If you're wondering where to eat in Chicago, don't worry: we've got you covered. Just make your way through this roundup of famous Chicago restaurants, must-try street food and delicious desserts. From upscale to casual, this list has something for every budget, and you'll get to see a bit of Chicago's history, told through its food.
1. Get an original Chicago-style hot dog at Portillo's, where they'll load your dog with mustard, relish, freshly chopped onions, sliced tomatoes, sport peppers and a kosher pickle, nestled in a steamed poppy seed bun.
2. Head over to Garrett Popcorn Shops — a Chicago tradition since 1949 — and nosh on Garrett Mix, a sweet and savory blend of CaramelCrisp popcorn and CheeseCorn flavors.
3. Visit The Walnut Room inside Macy's on State Street — the first restaurant to ever open in a department store — and order Mrs. Hering's Chicken Pot Pie: a flaky, flavorful comfort dish that has been around since 1890.
4. Sink your teeth into a dense, chewy Bertha's Famous Brownie from Palmer House, where the brownie was originally created in 1893 for the Columbian Exposition World's Fair. The brownie is available at both Potter's and Lockwood Restaurant, but for a real behind-the-scenes experience, opt for the History is Hott!! Tour, which includes a special prix fixe menu and property tour.
5. Order a Numero Uno deep-dish pizza from Uno Pizzeria & Grill (a mainstay since since 1943), which is loaded with sausage, pepperoni, onions, peppers, mushrooms and chunky tomato sauce, topped with mozzarella and romano. (Want more deep-dish ideas? Don't miss the flaky, buttery crust at Lou Malnati's, the sauce-covered pies at Gino's East or the over-the-top stuffed crust at Giordano's.)
6. Indulge in the ultra-soft, frosting-laden cinnamon roll duo at Swedish diner Ann Sather, a brunch staple for over 60 years with three Chicago locations.
7. Venture to the Puerto Rican-influenced Humboldt Park neighborhood, where El Nuevo Borinquen serves up jibaritos: sandwiches made with fried green plantains (instead of bread) and loaded with your choice of filling — seafood, meat or vegetables. This specialty was invented right here in Chicago.
8. Satisfy your sweet tooth with a slice of dense, creamy cheesecake with crisp, all-butter cookie crusts from Eli's Cheesecake, serving up desserts since 1980.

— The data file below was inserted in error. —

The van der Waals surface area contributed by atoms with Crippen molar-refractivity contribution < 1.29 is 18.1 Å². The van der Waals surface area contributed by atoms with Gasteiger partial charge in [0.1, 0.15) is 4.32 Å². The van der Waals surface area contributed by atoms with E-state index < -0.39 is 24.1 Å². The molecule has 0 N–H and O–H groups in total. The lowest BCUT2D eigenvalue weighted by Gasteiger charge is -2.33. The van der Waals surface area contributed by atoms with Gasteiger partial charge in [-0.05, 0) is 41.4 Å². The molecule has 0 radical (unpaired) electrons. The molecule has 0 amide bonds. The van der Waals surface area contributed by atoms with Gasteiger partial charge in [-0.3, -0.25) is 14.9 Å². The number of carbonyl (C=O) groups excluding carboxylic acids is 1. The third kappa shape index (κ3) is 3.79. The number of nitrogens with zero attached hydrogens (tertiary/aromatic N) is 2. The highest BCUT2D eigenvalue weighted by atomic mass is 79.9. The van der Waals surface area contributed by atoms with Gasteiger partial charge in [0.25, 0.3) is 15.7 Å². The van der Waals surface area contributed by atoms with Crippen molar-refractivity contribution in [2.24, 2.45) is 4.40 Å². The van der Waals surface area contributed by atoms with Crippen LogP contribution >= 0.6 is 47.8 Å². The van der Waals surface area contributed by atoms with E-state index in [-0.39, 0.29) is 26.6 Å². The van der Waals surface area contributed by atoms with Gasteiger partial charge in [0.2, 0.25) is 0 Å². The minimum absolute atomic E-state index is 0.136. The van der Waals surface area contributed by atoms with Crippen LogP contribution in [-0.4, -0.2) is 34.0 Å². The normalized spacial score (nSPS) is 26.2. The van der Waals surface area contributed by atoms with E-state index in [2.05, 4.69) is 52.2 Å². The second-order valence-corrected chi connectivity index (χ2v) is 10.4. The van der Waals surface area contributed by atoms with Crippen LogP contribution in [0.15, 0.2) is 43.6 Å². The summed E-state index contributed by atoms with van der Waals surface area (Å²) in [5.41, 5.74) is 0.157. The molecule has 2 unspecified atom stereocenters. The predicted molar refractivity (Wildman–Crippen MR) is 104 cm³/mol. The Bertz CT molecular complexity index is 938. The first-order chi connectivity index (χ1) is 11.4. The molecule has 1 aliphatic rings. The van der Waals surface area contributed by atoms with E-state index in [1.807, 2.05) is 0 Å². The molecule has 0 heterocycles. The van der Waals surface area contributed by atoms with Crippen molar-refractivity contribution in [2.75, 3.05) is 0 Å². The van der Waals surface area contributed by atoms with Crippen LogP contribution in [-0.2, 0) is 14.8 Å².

9. Opt for a perfectly prepared cut of meat at Chicago's first steakhouse, Gene & Georgetti, founded in 1941. (Vying for more meat options? Try any of the delectable cuts of USDA Gibsons Prime Angus Beef at the Gibsons Steakhouse, or order the Filet Marsala at The Rosebud, a favorite for over forty years.)
10. Order the famous Italian beef sandwich at Al's Italian Beef — a sandwich stalwart since 1938 — and make sure to get it the Chicago way: loaded with hot and sweet peppers and dipped in "gravy" (beef juice) for an unbelievably juicy, flavorful meal.
11. Say "Opa!" as you watch your server at The Parthenon Restaurant light the famous flaming saganaki appetizer (Kasseri cheese flamed in brandy) ablaze at your tableside. Local legend has it that this was the original birthplace of this spectacular dish.
12. During warmer weather months, cool off with a shaved ice at Mario's Italian Lemonade, a mainstay stand since 1954, open May through September.
13. Order a mouthwatering rack of sauce-slathered ribs at Twin Anchors Restaurant & Tavern, one of Chicago's oldest restaurant, which dates back to 1932. (Looking for a straight BBQ joint? Chicago has plenty of those too, like the old-school South Side spot circa 1954, Lem's Bar-B-Q.)
14. Visit Manny's Cafeteria & Delicatessen, a Chicago institution since 1942, for their corned beef sandwich, piled high with tender sliced corned beef and sandwiched between two pieces of soft rye.
15. For a cheap bite to eat, order a cheeseburger from the world famous Billy Goat Tavern, which was established in 1934 and has even had a Saturday Night Live skit immortalizing the casual spot. (Looking for a gourmet burger fix? Try one of the many creative burgers at Kuma's Corner, or go with the cheeseburger at Au Cheval, dubbed one of the best burgers in America by Food Network.)
16. Serving up authentic German fare in a beer hall environment since 1898, The Berghoff is the spot to go for Old World-style sausage and German beer. After all, The Berghoff obtained the first liquor license in Chicago after the Prohibition.
17. Try authentic carnitas tacos at Las Carnitas Uruapan, which has been introducing Chicagoans to these ultra-flavorful, slow-cooked pork street tacos since 1975. (Craving more recommendations? The Little Village and Pilsen neighborhoods have you covered: try El Milagro, where the corn tortillas are made from scratch, or go with Bib Gourmand winner DeColores for an artful fine dining experience.)
18. Dating back to 1926, The Original Rainbow Cone in the Beverly neighborhood is one of Chicago's oldest ice cream shops, serving up its signature cone each season: a tower of rainbow flavors with orange sherbet, pistachio, Palmer House (New York vanilla with cherries and walnuts), strawberry and chocolate.
19. Order the "Best Chicken Vesuvio in the City" at Harry Caray's Italian Steakhouse, where half a bone-in chicken is roasted with quartered potatoes, sweet peas, garlic and white wine. The original recipe for this iconic dish has won the hearts of visitors and locals alike.
20. At Jim's Original, they've been serving their polish sausage the same way since 1939, so get a taste of the "Original Maxwell Street Polish Sausage Sandwich" from the people who invented it. Here, you can fill up on a juicy and crunchy smoked Polish sausage nestled into a hot bun and topped with yellow mustard, a pile of grilled Spanish onions and spicy hot sport peppers. They'll even throw in a free bag of French fries.